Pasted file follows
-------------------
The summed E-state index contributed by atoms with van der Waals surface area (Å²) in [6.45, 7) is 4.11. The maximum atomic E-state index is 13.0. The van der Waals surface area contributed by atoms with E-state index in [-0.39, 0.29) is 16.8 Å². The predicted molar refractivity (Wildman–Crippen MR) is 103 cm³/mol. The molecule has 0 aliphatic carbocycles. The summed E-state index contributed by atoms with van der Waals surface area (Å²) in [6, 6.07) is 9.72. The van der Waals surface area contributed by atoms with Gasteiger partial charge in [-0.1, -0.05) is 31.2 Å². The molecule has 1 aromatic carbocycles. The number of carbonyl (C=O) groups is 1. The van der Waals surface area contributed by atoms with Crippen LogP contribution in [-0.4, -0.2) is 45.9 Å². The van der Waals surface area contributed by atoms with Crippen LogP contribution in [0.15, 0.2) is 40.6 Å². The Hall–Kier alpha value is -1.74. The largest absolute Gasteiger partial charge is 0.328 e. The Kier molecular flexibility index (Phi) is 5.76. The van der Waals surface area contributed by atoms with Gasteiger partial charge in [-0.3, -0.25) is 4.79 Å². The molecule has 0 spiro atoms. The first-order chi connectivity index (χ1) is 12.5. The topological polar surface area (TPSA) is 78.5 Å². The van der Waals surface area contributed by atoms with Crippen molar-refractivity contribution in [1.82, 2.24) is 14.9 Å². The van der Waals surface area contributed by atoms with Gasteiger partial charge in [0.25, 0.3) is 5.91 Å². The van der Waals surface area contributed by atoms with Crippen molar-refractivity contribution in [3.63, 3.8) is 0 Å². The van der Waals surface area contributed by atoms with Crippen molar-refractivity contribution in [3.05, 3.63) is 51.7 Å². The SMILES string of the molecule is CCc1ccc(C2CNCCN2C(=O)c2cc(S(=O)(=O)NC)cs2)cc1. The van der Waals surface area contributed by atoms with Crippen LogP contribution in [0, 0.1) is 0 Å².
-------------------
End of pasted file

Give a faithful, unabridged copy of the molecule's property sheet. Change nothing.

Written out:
The summed E-state index contributed by atoms with van der Waals surface area (Å²) in [6.45, 7) is 4.11. The maximum atomic E-state index is 13.0. The van der Waals surface area contributed by atoms with E-state index in [-0.39, 0.29) is 16.8 Å². The predicted molar refractivity (Wildman–Crippen MR) is 103 cm³/mol. The molecule has 0 aliphatic carbocycles. The summed E-state index contributed by atoms with van der Waals surface area (Å²) in [6, 6.07) is 9.72. The van der Waals surface area contributed by atoms with Gasteiger partial charge in [-0.1, -0.05) is 31.2 Å². The molecule has 1 aromatic carbocycles. The number of carbonyl (C=O) groups is 1. The van der Waals surface area contributed by atoms with Crippen LogP contribution in [-0.4, -0.2) is 45.9 Å². The van der Waals surface area contributed by atoms with Crippen LogP contribution in [0.15, 0.2) is 40.6 Å². The Hall–Kier alpha value is -1.74. The largest absolute Gasteiger partial charge is 0.328 e. The Kier molecular flexibility index (Phi) is 5.76. The van der Waals surface area contributed by atoms with Gasteiger partial charge in [-0.3, -0.25) is 4.79 Å². The molecule has 0 spiro atoms. The first-order chi connectivity index (χ1) is 12.5. The topological polar surface area (TPSA) is 78.5 Å². The van der Waals surface area contributed by atoms with Crippen molar-refractivity contribution in [1.82, 2.24) is 14.9 Å². The van der Waals surface area contributed by atoms with Gasteiger partial charge in [0.25, 0.3) is 5.91 Å². The van der Waals surface area contributed by atoms with Crippen molar-refractivity contribution in [3.63, 3.8) is 0 Å². The van der Waals surface area contributed by atoms with Crippen molar-refractivity contribution in [3.05, 3.63) is 51.7 Å². The SMILES string of the molecule is CCc1ccc(C2CNCCN2C(=O)c2cc(S(=O)(=O)NC)cs2)cc1. The van der Waals surface area contributed by atoms with Crippen LogP contribution in [0, 0.1) is 0 Å².